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Local research team develops human cochlea-like acoustic sensor

KAIST professors Lee Keon-jae (KAIST)
KAIST professors Lee Keon-jae (KAIST)
South Korean researchers have developed an artificial intelligence-based acoustic sensor that resembles the human cochlea, the Korea Advanced Institute of Science and Technology said Monday.

The research team, led by KAIST professors Lee Keon-jae and Wang Hee-seung, said they used an ultrathin piezoelectric membrane to mimic the basilar membrane in the cochlea, which acts as an analyzer to translate frequency of sounds.

Equipped with machine learning-based speaker recognition, the new acoustic sensor reduced the error rate by 75 percent, compared to a conventional condenser type acoustic sensor.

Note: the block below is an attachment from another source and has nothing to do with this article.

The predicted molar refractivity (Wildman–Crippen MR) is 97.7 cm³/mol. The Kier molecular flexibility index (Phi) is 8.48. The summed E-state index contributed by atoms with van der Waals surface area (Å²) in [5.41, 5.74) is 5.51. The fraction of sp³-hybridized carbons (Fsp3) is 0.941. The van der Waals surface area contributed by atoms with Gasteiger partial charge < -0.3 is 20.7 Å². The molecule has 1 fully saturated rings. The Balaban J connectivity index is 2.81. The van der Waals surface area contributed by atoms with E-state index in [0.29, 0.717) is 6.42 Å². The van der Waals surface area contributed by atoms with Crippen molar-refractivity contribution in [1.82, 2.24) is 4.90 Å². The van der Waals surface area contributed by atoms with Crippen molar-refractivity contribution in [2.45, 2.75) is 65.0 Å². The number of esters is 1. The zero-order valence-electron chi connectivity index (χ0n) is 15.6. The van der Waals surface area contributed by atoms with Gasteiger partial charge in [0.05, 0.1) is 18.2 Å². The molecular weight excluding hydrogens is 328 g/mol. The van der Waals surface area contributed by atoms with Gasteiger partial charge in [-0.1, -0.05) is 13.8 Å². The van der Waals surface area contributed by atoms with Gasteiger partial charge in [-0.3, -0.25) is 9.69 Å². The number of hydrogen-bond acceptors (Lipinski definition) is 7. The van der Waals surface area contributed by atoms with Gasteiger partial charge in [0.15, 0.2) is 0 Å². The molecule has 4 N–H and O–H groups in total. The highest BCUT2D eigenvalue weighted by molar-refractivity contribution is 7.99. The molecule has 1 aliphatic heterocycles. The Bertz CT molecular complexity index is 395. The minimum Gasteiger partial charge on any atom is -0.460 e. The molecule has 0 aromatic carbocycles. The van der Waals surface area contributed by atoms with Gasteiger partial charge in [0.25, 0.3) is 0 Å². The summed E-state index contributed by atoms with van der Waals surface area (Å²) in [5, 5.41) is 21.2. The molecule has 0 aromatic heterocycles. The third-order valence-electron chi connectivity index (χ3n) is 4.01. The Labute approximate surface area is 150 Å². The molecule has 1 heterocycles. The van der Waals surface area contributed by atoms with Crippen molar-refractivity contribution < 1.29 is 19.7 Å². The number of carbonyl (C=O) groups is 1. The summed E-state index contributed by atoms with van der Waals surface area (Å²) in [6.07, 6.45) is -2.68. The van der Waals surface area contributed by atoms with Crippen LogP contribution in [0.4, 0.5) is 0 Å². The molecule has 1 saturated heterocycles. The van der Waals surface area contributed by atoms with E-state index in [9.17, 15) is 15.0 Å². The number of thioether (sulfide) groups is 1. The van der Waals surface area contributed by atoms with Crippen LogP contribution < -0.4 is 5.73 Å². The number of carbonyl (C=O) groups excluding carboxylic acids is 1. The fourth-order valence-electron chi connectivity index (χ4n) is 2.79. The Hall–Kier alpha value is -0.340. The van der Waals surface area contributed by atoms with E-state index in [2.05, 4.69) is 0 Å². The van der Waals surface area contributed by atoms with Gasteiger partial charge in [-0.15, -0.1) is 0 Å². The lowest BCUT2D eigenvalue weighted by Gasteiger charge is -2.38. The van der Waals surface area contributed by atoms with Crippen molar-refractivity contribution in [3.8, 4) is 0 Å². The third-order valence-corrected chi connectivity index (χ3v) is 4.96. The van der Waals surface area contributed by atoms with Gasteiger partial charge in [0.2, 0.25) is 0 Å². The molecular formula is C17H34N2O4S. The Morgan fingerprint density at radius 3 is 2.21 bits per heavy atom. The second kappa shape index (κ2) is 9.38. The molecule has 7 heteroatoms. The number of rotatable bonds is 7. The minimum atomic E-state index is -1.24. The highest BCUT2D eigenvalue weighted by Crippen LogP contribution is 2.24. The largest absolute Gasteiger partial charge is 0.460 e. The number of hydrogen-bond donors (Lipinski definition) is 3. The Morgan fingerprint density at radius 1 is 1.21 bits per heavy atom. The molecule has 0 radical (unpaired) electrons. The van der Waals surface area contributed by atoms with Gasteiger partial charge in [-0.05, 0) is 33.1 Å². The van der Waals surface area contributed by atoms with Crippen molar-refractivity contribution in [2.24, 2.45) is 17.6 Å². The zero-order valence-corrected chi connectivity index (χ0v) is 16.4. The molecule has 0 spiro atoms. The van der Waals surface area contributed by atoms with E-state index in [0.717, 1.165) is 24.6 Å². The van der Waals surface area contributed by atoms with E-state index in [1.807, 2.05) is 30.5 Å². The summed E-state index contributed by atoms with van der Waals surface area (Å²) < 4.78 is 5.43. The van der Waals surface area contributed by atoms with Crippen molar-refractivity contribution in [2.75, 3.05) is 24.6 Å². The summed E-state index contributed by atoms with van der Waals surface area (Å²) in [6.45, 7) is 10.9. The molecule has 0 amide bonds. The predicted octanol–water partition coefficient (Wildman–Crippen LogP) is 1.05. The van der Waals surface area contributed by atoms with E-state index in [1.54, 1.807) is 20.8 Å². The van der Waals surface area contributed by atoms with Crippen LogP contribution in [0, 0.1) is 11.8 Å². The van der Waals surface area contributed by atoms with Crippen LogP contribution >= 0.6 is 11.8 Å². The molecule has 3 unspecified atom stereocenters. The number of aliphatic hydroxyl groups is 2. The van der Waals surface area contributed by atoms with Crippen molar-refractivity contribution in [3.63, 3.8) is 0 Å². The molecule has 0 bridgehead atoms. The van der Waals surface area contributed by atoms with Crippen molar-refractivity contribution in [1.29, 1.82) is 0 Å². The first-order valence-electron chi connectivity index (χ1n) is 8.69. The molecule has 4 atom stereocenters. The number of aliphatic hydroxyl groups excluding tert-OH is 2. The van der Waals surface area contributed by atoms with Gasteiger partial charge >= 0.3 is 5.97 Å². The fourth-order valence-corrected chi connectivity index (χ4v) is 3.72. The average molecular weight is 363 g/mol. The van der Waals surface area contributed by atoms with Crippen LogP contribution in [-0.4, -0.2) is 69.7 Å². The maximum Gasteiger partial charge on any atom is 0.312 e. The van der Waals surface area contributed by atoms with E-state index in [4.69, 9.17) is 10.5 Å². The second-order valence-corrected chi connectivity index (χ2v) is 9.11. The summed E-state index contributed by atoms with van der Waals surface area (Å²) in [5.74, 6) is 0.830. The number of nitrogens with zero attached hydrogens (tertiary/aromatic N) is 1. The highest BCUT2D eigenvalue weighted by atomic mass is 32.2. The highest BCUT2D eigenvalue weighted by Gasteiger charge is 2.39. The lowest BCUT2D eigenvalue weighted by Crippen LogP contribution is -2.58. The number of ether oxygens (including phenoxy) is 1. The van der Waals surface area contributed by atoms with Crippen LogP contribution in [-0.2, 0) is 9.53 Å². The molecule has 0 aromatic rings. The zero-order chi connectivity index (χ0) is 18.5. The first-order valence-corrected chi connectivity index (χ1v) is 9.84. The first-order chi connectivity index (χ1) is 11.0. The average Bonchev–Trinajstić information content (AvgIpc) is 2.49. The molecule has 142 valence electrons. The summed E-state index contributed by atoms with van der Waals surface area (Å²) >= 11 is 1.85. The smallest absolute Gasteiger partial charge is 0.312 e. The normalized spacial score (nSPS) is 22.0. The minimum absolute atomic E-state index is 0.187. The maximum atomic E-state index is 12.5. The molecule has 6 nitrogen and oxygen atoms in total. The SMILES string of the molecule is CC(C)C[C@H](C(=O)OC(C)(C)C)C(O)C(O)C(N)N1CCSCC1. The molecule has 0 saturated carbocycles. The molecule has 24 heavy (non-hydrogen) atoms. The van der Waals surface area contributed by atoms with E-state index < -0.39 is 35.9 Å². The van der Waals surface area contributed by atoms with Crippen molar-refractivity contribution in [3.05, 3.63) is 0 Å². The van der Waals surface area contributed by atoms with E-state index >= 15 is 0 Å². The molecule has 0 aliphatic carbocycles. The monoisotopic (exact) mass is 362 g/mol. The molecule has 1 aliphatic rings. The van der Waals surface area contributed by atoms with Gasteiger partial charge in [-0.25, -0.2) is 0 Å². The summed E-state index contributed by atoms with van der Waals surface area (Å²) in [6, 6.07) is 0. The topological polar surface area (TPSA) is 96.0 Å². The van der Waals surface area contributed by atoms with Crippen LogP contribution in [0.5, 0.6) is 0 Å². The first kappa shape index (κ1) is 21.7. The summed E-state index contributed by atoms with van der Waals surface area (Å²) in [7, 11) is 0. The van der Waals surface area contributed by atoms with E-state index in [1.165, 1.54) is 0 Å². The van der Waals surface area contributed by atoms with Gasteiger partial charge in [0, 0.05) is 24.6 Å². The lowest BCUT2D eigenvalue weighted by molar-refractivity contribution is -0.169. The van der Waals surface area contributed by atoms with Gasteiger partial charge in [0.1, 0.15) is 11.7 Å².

The research team expects the latest product to be applied in an array of AI-based systems that use voice user interfaces, including virtual assistants, smart home appliances, mobile devices, and other solutions using biometrics.

A prototype sensor developed by the research team was first introduced at the 2020 Consumer Electronics Show.

Fronics, a company founded by professor Lee, has been also collaborating with Silicon Valley-based companies to commercialize the sensor. Lee added that the company is looking to begin mass production of the acoustic sensor soon.

The research was funded by the National Research Foundation of Korea. The team’s report was published on the journal Science Advances last week.

By Shim Woo-hyun (ws@heraldcorp.com)
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